int maxSoFar = 0;
for (int k = 0; k <= N; k++)
if (arr[k] > arr[maxSoFar])
maxSoFar = k;
return maxSoFar;
} // findMax()

###### 12.4.3.2.Selection sort.
Solution.
/** sort(arr) sorts the int array, arr
*  Pre: arr is not null
*  Post: arr will be arranged so that arr[j] <= arr[k]
*     for any j < k
*/
public void sort(int arr[]) {
selectionSort(arr, arr.length - 1); // Call the recursive method
}


#### 12.5Example: Drawing (Recursive) Fractals12.5.1Nested Squares

##### Self-Study Exercises
###### 12.5.1.1.Nested Boxes.
Solution.
private void drawBoxesIterative(Graphics g, int level, int locX, int locY, int side, int delta) {
for (int k = level; k >= 0; k--) {
g.drawRect(locX, locY, side, side); // Draw a square
locX += delta; // Calculate new location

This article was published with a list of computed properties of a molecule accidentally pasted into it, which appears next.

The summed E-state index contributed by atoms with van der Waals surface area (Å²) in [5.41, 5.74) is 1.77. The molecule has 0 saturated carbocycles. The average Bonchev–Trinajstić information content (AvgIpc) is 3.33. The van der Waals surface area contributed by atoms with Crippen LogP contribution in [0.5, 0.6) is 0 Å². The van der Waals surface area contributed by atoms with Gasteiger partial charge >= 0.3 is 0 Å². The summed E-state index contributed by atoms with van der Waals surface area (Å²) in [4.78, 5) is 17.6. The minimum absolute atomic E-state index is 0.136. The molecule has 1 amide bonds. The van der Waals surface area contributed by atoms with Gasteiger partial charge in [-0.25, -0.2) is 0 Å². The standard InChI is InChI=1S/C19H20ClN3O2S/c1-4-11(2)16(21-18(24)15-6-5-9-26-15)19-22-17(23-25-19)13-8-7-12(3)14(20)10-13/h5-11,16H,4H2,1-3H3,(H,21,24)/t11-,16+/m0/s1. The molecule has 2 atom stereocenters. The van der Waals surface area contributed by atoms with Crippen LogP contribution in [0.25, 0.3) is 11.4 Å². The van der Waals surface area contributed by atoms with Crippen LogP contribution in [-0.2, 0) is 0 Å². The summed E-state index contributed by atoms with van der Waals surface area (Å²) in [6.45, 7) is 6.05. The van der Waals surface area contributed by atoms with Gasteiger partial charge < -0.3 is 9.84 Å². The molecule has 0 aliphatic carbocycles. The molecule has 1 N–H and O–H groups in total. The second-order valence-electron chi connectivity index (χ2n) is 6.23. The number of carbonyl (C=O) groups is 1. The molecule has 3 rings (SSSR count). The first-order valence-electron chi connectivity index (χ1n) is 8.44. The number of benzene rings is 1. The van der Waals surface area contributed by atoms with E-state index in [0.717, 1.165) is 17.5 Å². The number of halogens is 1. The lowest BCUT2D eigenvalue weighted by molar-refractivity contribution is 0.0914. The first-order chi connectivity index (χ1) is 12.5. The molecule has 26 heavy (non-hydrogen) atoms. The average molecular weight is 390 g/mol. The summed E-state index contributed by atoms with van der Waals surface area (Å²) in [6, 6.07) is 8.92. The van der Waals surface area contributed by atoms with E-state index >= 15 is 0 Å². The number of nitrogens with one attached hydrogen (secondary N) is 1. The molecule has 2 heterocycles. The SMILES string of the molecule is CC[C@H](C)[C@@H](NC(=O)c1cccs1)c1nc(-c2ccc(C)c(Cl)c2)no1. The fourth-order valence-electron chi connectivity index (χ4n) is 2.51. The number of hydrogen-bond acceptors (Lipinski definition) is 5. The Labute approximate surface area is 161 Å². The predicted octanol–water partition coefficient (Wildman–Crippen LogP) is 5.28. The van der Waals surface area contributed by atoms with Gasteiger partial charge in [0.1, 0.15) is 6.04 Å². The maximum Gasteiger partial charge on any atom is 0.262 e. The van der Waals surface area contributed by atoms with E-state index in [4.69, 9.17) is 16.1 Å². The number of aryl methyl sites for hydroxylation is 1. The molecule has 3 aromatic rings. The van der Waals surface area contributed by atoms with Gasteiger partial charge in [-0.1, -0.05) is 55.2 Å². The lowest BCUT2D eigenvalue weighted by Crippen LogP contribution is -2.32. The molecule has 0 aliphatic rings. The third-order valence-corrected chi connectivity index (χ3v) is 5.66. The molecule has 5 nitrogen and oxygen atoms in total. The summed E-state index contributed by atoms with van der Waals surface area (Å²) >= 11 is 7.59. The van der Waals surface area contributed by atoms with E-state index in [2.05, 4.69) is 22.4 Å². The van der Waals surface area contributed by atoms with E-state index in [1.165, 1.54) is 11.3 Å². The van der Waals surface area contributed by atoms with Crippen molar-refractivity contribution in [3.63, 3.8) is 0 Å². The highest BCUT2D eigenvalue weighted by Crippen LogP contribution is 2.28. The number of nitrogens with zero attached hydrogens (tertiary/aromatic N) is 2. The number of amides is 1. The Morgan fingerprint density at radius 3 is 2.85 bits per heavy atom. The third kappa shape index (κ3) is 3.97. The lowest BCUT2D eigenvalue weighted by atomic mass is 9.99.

locY += delta;
side -= 2 * delta; // Calculate new side length
}
} // drawBoxesIterative()


#### 12.6OBJECT-ORIENTED DESIGN: Tail Recursion

##### Self-Study Exercises
###### 12.6.1.printReverse() tail recursive?
Solution.
The printReverse() method is not tail recursive because in that method the recursive call is not the last statement executed.
###### 12.6.2.countChar() tail recursive?
Solution.
The countChar() method is tail recursive. The recursive calls are not the last statements in the method definition. However, each of the recursive calls would be the last statement executed by the method.

#### 12.9From the Java Library: javax.swing.JComboBox12.9.1A JComboBoxExample

##### Self-study Exercises
###### 12.9.1.1.Recursive Patterns.
Solution.
private void  drawBoxesRev(Graphics g, int level, int locX,
int locY, int side, int delta) {
g.drawRect(locX, locY, side, side );
if (level > 0) {
int dside = side * delta / 100; // Percent delta
int newLocX = locX + dside;
int newLocY = locY + dside;
drawBoxesRev(g, level - 1, newLocX, newLocY,
side - 2 * dside, delta);
}
} // drawBoxesRev()